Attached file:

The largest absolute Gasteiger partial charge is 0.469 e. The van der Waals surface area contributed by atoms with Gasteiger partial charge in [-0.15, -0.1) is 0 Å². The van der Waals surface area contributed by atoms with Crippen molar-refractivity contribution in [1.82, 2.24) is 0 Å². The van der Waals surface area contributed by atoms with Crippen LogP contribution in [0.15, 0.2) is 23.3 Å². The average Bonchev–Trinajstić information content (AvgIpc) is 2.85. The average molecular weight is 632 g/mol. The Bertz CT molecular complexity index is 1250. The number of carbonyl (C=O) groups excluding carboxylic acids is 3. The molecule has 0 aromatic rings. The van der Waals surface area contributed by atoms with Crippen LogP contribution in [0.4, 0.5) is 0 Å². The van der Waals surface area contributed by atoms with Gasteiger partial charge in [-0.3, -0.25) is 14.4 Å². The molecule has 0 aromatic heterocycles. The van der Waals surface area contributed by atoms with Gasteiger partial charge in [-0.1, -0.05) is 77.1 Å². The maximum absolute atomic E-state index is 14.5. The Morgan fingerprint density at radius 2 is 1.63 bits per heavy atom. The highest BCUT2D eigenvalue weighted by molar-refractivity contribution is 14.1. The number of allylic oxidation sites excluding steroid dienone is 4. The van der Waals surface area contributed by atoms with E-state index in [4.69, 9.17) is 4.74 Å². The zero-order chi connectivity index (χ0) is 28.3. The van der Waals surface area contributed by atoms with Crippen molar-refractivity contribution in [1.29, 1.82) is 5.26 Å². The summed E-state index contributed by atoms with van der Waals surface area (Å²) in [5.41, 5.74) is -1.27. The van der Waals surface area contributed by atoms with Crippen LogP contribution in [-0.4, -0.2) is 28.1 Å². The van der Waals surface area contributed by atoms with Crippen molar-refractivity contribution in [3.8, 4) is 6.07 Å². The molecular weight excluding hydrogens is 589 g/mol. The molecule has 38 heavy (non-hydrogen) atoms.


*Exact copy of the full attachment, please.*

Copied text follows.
The largest absolute Gasteiger partial charge is 0.469 e. The van der Waals surface area contributed by atoms with Gasteiger partial charge in [-0.15, -0.1) is 0 Å². The van der Waals surface area contributed by atoms with Crippen molar-refractivity contribution in [1.82, 2.24) is 0 Å². The van der Waals surface area contributed by atoms with Crippen LogP contribution in [0.15, 0.2) is 23.3 Å². The average Bonchev–Trinajstić information content (AvgIpc) is 2.85. The average molecular weight is 632 g/mol. The Bertz CT molecular complexity index is 1250. The number of carbonyl (C=O) groups excluding carboxylic acids is 3. The molecule has 0 aromatic rings. The van der Waals surface area contributed by atoms with Crippen LogP contribution in [0.4, 0.5) is 0 Å². The van der Waals surface area contributed by atoms with Gasteiger partial charge in [-0.3, -0.25) is 14.4 Å². The molecule has 0 aromatic heterocycles. The van der Waals surface area contributed by atoms with Gasteiger partial charge in [-0.1, -0.05) is 77.1 Å². The maximum absolute atomic E-state index is 14.5. The Morgan fingerprint density at radius 2 is 1.63 bits per heavy atom. The highest BCUT2D eigenvalue weighted by molar-refractivity contribution is 14.1. The number of allylic oxidation sites excluding steroid dienone is 4. The van der Waals surface area contributed by atoms with E-state index in [4.69, 9.17) is 4.74 Å². The zero-order chi connectivity index (χ0) is 28.3. The van der Waals surface area contributed by atoms with Crippen molar-refractivity contribution in [1.29, 1.82) is 5.26 Å². The summed E-state index contributed by atoms with van der Waals surface area (Å²) in [5.41, 5.74) is -1.27. The van der Waals surface area contributed by atoms with Crippen LogP contribution in [-0.4, -0.2) is 28.1 Å². The van der Waals surface area contributed by atoms with Crippen molar-refractivity contribution in [3.8, 4) is 6.07 Å². The molecular weight excluding hydrogens is 589 g/mol. The molecule has 38 heavy (non-hydrogen) atoms.